The Grand Budapest Hotel

At cinemas now.
Written by Wes Anderson and Hugo Guinness / Directed by Wes Anderson

The central plot of Wes Anderson’s latest is fairly simple when you see it written down. When a regular guest at the hotel of the title dies soon after predicting her own demise, she leaves a very valuable painting to the hotel’s smooth concierge Gustave something her family are displeased with in the extreme. In the hands of other writers or directors you could imagine such a tale being enjoyable enough but moulded by Wes Anderson it becomes a daringly visual celebration of cinematic techniques and storytelling. Not content to offer a straightforward narrative, Anderson unveils several layers and different perspectives. His trademark love of narration, gliding camera moves (no wobblecam for Wes!) and the way his characters can be marvellously deadpan all make their mark. It’s too soon to say if it’s his best film yet- as some are- but it is certainly his most entertainingly ambitious.

We’re initially drawn into the story of an unnamed author played in the present day by Tom Wilkinson looking back to his 1980s self (Jude Law) who visited the elaborate hotel and met with its elderly proprietor Zero Moustafa (F Murray Abraham). It looks as if this will be the latter’s story of how as a teenager (now played by Tony Revolori) he trained under the tutelage of M Gustave. Really though the film is about Gustave or at least Mustafa’s childhood impression of him and of the hotel. Surprisingly it is Ralph Fiennes who has this part and he is a delight throughout. More comedic than you’d ever imagine the actor to be he brings one of Anderson’s most memorable characters to life with panache. He savours each and every line – and this is one of the director’s wordier pictures-and gives a performance that is always a step in between light comedy and melodrama. It’s a real tour de force yet never overwhelms the film. The sillier matters get- and they become both silly and brutal later, sometimes in the same scene- Fiennes is there with a comment or a remark that is delivered spot on.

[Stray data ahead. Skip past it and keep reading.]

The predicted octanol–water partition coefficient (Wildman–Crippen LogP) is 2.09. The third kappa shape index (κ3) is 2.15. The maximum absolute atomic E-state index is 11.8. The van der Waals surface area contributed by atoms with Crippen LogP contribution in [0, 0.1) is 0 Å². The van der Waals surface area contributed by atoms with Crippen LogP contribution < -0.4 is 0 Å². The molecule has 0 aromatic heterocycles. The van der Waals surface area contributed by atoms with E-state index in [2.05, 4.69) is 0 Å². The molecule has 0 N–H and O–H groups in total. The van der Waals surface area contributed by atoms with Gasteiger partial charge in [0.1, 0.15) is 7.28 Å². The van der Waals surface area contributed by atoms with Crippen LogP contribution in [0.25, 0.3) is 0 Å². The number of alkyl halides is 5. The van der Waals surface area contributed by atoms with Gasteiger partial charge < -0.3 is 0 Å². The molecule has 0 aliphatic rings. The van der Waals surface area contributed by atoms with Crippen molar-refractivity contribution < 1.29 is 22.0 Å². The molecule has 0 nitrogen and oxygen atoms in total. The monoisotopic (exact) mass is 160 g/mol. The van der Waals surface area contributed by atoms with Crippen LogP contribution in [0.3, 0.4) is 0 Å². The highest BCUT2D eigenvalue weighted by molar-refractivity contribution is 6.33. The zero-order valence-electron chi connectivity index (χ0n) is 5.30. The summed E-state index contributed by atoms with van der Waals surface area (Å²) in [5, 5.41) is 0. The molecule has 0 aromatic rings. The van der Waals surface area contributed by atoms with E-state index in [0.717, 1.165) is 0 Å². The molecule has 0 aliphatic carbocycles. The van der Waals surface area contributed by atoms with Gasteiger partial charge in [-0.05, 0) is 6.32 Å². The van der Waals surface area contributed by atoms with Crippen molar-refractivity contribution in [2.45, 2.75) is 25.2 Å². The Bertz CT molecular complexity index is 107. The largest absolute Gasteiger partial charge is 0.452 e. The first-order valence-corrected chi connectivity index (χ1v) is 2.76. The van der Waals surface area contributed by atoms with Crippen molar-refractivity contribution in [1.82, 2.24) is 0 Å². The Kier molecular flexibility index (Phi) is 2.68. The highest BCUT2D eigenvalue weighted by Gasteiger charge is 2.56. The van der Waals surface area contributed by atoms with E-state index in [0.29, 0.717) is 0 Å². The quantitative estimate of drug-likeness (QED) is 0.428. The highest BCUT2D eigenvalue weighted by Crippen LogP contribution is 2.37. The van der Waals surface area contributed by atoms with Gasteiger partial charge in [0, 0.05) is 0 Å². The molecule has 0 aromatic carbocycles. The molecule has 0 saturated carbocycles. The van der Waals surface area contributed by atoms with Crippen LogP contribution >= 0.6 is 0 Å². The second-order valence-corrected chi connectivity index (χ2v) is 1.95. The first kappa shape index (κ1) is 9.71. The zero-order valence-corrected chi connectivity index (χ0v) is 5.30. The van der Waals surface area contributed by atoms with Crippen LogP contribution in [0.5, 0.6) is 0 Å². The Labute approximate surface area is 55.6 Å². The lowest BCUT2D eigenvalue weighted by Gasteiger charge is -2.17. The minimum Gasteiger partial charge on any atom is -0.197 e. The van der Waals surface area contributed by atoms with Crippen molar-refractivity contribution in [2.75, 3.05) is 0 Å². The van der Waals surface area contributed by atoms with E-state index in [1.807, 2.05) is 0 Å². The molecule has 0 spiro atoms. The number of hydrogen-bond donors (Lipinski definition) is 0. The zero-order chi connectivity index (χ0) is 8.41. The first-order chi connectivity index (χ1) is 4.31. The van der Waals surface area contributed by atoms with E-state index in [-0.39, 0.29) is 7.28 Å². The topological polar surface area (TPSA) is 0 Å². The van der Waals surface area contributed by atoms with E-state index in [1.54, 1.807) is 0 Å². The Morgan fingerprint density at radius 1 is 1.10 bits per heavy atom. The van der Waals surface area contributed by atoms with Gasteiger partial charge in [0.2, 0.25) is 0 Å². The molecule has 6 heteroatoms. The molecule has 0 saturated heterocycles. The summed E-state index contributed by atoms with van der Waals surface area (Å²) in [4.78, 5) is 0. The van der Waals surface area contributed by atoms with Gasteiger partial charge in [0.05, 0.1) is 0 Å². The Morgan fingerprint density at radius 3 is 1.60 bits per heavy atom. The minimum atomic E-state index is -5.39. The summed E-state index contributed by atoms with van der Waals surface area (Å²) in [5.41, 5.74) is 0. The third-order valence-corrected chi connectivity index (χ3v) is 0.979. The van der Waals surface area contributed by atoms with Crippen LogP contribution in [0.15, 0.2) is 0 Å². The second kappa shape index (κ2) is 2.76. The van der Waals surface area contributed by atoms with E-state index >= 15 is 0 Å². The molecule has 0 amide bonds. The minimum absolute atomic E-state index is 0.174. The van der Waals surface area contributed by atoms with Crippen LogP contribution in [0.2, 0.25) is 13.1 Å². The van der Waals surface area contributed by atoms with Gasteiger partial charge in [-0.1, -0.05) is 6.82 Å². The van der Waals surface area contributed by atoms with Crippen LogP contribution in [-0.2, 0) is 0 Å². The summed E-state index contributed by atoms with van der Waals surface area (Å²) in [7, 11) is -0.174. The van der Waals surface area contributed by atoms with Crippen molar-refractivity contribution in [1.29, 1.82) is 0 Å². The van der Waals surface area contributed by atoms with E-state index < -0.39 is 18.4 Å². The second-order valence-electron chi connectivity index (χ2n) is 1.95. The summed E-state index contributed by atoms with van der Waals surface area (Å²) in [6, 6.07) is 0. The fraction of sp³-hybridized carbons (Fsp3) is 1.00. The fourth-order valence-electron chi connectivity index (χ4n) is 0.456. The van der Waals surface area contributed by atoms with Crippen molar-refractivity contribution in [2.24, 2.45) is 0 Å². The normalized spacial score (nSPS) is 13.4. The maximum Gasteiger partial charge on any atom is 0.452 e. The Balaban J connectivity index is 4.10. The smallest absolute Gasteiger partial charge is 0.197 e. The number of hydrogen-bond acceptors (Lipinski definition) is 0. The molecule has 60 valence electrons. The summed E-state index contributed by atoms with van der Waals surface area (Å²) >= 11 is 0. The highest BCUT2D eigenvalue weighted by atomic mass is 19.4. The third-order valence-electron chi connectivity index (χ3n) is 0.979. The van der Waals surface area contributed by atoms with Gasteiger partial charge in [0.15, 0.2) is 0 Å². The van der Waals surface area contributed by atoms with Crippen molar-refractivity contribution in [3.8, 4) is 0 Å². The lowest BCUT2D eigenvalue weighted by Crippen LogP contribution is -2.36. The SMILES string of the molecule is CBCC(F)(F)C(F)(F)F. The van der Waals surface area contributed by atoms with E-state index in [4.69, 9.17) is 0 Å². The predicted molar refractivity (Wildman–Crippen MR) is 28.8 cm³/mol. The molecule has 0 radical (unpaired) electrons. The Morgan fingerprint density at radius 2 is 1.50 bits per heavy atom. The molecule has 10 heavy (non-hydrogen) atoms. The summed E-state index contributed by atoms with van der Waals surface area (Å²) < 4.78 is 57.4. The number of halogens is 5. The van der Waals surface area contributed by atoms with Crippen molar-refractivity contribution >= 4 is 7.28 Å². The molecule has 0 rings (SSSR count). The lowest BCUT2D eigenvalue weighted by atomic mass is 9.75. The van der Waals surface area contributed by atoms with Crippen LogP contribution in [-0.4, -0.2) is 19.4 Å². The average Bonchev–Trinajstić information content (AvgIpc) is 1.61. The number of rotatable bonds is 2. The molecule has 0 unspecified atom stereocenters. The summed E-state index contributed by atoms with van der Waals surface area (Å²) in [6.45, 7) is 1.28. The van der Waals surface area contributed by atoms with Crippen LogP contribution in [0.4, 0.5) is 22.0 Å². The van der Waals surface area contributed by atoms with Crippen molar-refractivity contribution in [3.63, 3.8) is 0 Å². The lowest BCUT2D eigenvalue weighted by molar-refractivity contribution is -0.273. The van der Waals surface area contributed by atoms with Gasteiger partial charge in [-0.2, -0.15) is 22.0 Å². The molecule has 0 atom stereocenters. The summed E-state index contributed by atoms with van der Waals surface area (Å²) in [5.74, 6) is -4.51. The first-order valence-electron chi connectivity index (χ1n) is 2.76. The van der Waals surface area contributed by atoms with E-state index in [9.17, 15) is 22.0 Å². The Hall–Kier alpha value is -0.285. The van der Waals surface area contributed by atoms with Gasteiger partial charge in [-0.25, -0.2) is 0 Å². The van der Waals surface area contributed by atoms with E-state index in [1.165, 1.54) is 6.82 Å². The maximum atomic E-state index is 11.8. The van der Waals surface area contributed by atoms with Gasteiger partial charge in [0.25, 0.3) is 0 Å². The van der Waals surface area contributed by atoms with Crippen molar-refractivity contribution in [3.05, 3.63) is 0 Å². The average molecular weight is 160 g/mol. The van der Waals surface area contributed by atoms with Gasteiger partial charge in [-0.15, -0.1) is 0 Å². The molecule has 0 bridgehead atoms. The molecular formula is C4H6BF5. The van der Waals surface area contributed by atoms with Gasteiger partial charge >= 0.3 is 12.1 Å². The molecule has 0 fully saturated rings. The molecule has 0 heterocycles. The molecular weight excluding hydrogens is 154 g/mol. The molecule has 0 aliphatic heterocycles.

Anderson’s films are always tightly calibrated almost like machines that perform incredible functions yet do so at their own speed and in their own time. This film in particular seems to homage various directors of old to the point where he uses different aspect ratios to depict different time periods. He sometimes uses what look like tiny models, other times he shows off the grandeur of corridors and old rooms. We see the hotel at its lavish best and gone to seed worst; the former represented in a blaze of sunny bright pastels, the latter grey and careworn browns. Anderson can suggest Kubrick or Melies back to back and it doesn’t look anachronistic. His often unremarked upon skill in showing momentum without resorting to overly busy cameras is again demonstrated in a superbly rendered –though improbable- prison break. A gun battle across an ornate balcony is even delivered unconventionally. There is also a fantastic bit where Gustave runs away to be chased by police but the camera remains where it was which somehow makes the scene twice as funny.
The result is a film that will probably appeal mostly to people who like Wes Anderson films. Yet unlike Tim Burton who seems to be simply re-stating his aims with diminishing creative returns, Anderson still seems fresh, still has something more under the bonnet to give. It has its darker moments and there are a couple of quite violent interludes but somehow Anderson always seems to make even the most shock revelation seem as casual as expressing opinions on shoes. This is a much broader film than he often makes and he’s invented his own country and war though obviously these owe much to real ones. He has created a European vision that seems authentic even though he’s made it all up. The comedic moments are a little less arch than you might expect with some laugh out loud quips coming from Gustave. Somehow he has made farce seem more acceptable and each of the characters surfaces at exactly the right level. Like all his films if you stop believing in the veracity of it, the magic will vanish but who wants realism when you can have something a fancifully enjoyable and ludicrously absorbing as this?

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